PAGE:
Improved air quality in the Los Angeles region is linked to roughly 20% fewer new asthma cases in children, according to a USC study that tracked Southern California children over a 20-year period. The research expands on the landmark USC Children’s Health Study, which a few years ago found that children’s lungs had grown stronger in the previous two decades and rates of bronchitic symptoms decrease as pollution decline throughout the Los Angeles region.
Efforts to reduce pollution
While the findings show a clear benefit of lower air pollution levels; so there must be continue efforts to reduce pollution in our region,” said first author Erika Garcia; so a postdoctoral scholar in the Department of Preventive Medicine at the Keck School of Medicine of USC. “We’re not in a place where we can stop and say.
Los Angeles remains the nation’s most pollute region; but air quality improvements between 1993 and 2006 cut nitrogen dioxide pollution by 22% and fine particulate matter by 36%. Nitrogen dioxide can cause airway inflammation and airway hyper-responsiveness. Particulate matter (tiny particles of soot, smoke dust, etc.) can penetrate deep into lungs and cause serious health problems.
To assess new-onset cases of asthma, USC scientists use data from 4,140 children in nine California communities: Alpine, Lake Elsinore, Lake Gregory, Long Beach, Mira Loma, Riverside, San Dimas, Santa Maria and Upland. Parents or guardians complete questionnaires regarding the children’s health. New onset asthma was define as a newly report physician diagnose case of asthma on an annual questionnaire during follow up.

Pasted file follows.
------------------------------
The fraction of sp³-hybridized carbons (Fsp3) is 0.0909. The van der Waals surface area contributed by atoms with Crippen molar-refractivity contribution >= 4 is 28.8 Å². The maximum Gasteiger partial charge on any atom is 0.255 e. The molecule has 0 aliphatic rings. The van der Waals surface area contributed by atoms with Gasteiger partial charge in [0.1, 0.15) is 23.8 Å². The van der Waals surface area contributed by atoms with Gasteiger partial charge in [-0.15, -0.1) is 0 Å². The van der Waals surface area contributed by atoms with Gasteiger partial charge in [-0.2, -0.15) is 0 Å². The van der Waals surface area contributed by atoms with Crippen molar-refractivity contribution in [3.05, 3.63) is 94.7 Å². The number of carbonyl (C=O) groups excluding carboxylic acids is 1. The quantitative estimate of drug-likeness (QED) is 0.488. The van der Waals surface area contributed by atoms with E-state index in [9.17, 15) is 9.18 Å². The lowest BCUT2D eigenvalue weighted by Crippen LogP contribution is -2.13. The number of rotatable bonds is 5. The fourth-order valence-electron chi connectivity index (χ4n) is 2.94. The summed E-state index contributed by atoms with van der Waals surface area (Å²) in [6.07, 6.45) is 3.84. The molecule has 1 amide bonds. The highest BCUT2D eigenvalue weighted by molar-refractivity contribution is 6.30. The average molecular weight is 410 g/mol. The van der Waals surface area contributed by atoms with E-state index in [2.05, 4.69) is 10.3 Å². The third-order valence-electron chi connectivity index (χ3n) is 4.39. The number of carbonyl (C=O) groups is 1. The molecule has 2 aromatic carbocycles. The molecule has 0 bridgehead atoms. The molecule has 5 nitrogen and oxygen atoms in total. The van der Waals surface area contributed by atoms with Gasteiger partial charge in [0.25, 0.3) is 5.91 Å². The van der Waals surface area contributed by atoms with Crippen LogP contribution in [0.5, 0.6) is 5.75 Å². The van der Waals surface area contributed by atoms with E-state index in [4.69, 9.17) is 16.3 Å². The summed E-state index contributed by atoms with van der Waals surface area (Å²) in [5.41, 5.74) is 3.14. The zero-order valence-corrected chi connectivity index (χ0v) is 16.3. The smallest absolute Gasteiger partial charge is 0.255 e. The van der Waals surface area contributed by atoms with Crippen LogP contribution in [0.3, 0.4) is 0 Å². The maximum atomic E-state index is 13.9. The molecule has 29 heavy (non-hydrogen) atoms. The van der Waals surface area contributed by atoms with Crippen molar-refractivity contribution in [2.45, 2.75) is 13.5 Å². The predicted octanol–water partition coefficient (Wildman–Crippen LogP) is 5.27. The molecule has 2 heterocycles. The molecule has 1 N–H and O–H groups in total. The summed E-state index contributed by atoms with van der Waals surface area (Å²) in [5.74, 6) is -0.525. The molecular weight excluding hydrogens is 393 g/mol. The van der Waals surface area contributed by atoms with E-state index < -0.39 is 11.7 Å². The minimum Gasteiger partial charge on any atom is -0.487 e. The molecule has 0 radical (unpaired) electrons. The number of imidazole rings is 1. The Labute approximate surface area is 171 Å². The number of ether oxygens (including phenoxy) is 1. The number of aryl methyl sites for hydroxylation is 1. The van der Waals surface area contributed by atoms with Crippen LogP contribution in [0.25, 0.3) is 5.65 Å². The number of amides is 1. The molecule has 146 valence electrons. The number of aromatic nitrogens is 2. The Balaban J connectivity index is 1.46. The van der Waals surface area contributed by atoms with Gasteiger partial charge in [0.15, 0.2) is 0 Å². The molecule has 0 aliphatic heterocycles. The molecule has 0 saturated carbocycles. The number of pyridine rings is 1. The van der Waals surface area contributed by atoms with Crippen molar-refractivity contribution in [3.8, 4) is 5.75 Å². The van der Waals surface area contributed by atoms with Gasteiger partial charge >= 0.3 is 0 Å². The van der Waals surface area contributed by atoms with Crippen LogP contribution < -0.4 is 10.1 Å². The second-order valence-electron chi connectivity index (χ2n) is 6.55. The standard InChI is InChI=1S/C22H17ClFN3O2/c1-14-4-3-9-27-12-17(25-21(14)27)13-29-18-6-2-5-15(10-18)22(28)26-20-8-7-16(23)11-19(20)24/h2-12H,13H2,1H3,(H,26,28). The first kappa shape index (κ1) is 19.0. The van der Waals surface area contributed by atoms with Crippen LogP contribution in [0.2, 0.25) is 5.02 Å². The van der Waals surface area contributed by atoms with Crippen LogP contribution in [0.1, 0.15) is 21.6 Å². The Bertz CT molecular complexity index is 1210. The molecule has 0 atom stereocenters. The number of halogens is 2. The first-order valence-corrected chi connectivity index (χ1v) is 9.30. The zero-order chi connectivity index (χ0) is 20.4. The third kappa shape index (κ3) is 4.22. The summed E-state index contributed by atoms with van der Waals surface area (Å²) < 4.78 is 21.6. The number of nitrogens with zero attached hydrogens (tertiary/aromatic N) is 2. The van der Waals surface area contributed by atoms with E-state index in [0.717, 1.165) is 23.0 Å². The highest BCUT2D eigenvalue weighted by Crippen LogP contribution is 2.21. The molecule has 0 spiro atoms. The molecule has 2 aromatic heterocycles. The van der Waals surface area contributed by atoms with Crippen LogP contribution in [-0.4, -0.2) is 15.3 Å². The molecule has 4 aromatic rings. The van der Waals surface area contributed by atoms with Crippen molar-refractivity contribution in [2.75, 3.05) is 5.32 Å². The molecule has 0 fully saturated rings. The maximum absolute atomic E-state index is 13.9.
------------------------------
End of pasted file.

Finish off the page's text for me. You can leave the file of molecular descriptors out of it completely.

Air pollution data
Researchers look at rates of new onset asthma alongside air pollution data collect; so from monitoring stations in each of those communities during three different periods, 1993-2001, 1996-2004 and 2006-2014. Using statistical methods, they separately examine four air pollutants and find that two were associate with reductions in new onset asthma.
They estimate that the nitrogen dioxide reductions achieve between 1993 and 2006 led to a 20% lower rate of asthma; hence while fine particulate matter reductions led to a 19% lower rate. The findings add to the increasing scientific evidence supporting the role of air pollution; so in the development of new cases of asthma. Asthma is the most common chronic disease in children, affecting about 14% of children around the world; also a major contributing factor to miss time from school and work.
This is encouraging news as it show the number of new cases of asthma in children can reduce through improvements in air quality, said Kiros Berhane, a professor of preventive medicine at the Keck School of Medicine of USC and one of the study’s authors. This is very likely a direct result of the science base environmental policies that have put in place.